Three Common Causes of Identity Theft
UPDATED FOR 2022
Identity theft, which really picked up during Covid-19, is considered one of the fastest-growing crimes across the country. Identity theft stats can be truly frightening.
- 33% of Americans have experienced identity theft in their lifetime
- Someone becomes a victim of identity fraud every 14 seconds
- Identity theft cost Americans $56 billion in 2020
Many Americans, including business owners, believe that the main cause of identity theft is a result of Internet viruses or malware. Although this online breaches can be massive and widespread, many identity theft cases are actually due to the theft of physical information.
Below are three of the most common ways a person or corporate business’s identity is stolen and how you can reduce your risk of identity theft.
#1: Stolen credit cards
Stolen credit cards are possibly the most common form of identity theft. If you have lost your purse, wallet, or card somewhere, call your bank or credit card provider to either put a hold on your account or cancel the card. Do this before you begin to search public places for the card. Even if you do find your card, it’s possible that a thief could have taken your account info. It’s better to cancel your card and wait a week for a new one than to leave your card active and vulnerable.
Business owners should especially be sure to treat their credit cards with care. It’s likely you have a higher credit limit and multiple employees may have access to your card info. Make sure you and your employees are not writing down your credit card details and only those who truly need a card have one. Also, be sure you’re carefully reviewing statements on a frequent, regular basis so you can catch any discrepancies as soon as possible.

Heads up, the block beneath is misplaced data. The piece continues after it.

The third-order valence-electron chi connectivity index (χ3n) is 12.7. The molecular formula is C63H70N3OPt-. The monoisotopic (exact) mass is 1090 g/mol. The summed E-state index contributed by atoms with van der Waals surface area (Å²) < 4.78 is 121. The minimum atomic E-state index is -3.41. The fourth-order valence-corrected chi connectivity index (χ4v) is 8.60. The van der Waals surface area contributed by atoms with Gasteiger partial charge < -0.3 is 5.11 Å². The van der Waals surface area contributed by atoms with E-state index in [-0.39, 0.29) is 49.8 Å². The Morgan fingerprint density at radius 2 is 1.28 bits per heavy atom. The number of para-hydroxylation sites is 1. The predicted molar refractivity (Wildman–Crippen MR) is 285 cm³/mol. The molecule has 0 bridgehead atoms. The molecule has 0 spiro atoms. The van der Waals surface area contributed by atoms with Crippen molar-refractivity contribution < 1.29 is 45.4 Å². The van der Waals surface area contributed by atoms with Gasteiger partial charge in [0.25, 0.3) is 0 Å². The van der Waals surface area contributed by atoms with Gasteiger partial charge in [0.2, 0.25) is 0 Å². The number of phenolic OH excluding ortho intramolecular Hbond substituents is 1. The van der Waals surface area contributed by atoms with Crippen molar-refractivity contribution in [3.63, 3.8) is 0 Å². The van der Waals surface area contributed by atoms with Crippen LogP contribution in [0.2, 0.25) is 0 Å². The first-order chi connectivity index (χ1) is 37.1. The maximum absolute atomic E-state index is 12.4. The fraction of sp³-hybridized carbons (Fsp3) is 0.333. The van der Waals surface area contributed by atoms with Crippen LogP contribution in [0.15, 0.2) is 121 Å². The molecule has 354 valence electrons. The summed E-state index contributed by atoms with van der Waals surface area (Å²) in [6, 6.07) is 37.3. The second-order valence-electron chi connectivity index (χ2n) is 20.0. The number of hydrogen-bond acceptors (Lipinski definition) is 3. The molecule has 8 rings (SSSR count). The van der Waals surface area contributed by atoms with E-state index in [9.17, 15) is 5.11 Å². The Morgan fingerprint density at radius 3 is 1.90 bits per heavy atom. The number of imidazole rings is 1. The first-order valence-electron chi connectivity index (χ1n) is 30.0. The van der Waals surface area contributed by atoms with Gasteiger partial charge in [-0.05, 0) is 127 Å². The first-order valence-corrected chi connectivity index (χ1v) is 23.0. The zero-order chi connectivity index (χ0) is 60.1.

#2: Stolen mail
Your mail often contains sensitive information such as tax forms, bank account statements, and pre-approved credit cards. Thieves can use this information should you leave your mail in your mailbox for an extended period of time or fail to shred it before throwing away.
At your home, be sure to take in your mail every day if you do not have a locked mail box. Tear up any sensitive information before you throw it out to keep it safe from any thieves who may be scouring your dumpster for potential opportunities.
If you run a business, ensure that you are using scheduled shredding to keep your business’s information safe, as well as that of you clients and employees. Besides reducing your liability, regular shredding can actually improve your bottom line!
#3: Stolen information from close friends or employees
Your friends, family, and employees have the most access to your personal and sensitive information. Even if you believe your information is safe at home or filed away in the office, it’s important to keep your documents under lock and key. Perform scheduled shredding routinely in the office in order to ensure that sensitive information cannot easily be swept up by employees or visitors, whether on purpose or by accident. Professional shredding companies will also keep your scheduled shredding information safe from dumpster-divers by recycling your sensitive information in-house rather than setting bags of documents outside the door for recycling trucks.
Contact DataSafe and keep yourself safe from identity theft
Identity theft affects thousands of Americans annually. For businesses, it can lead to millions of dollars in losses. To reduce your risk of identity theft, be conscious of the information you leave around or throw away without paper shredding. Contact us today for customized shredding options. DataSafe has 35 years of experience and we know how to securely destroy your documents. Our friendly pros will get the job done efficiently and securely. Contact us today at 503-620-3423 or email@example.com.